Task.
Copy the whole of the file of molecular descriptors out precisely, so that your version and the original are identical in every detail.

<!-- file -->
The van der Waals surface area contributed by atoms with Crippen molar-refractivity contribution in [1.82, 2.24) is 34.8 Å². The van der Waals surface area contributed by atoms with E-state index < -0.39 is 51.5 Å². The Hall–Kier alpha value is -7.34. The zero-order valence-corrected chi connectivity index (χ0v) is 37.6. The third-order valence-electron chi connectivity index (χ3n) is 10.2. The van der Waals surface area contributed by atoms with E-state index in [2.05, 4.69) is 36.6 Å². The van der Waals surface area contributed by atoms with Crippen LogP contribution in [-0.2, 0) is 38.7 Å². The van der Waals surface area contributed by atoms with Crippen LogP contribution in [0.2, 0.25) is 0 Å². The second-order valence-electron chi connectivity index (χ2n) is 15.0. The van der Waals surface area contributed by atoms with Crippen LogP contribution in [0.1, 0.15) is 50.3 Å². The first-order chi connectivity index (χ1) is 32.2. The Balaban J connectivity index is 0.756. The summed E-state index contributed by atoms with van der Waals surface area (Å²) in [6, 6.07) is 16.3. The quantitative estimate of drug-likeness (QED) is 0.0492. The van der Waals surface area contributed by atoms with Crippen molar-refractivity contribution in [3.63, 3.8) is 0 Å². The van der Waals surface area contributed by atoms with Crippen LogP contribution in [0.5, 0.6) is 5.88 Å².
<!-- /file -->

The van der Waals surface area contributed by atoms with Crippen molar-refractivity contribution in [1.82, 2.24) is 34.8 Å². The van der Waals surface area contributed by atoms with E-state index < -0.39 is 51.5 Å². The Hall–Kier alpha value is -7.34. The zero-order valence-corrected chi connectivity index (χ0v) is 37.6. The third-order valence-electron chi connectivity index (χ3n) is 10.2. The van der Waals surface area contributed by atoms with E-state index in [2.05, 4.69) is 36.6 Å². The van der Waals surface area contributed by atoms with Crippen LogP contribution in [-0.2, 0) is 38.7 Å². The van der Waals surface area contributed by atoms with Crippen LogP contribution in [0.2, 0.25) is 0 Å². The second-order valence-electron chi connectivity index (χ2n) is 15.0. The van der Waals surface area contributed by atoms with Crippen LogP contribution in [0.1, 0.15) is 50.3 Å². The first-order chi connectivity index (χ1) is 32.2. The Balaban J connectivity index is 0.756. The summed E-state index contributed by atoms with van der Waals surface area (Å²) in [6, 6.07) is 16.3. The quantitative estimate of drug-likeness (QED) is 0.0492. The van der Waals surface area contributed by atoms with Crippen molar-refractivity contribution in [3.63, 3.8) is 0 Å². The van der Waals surface area contributed by atoms with Crippen LogP contribution in [0.5, 0.6) is 5.88 Å².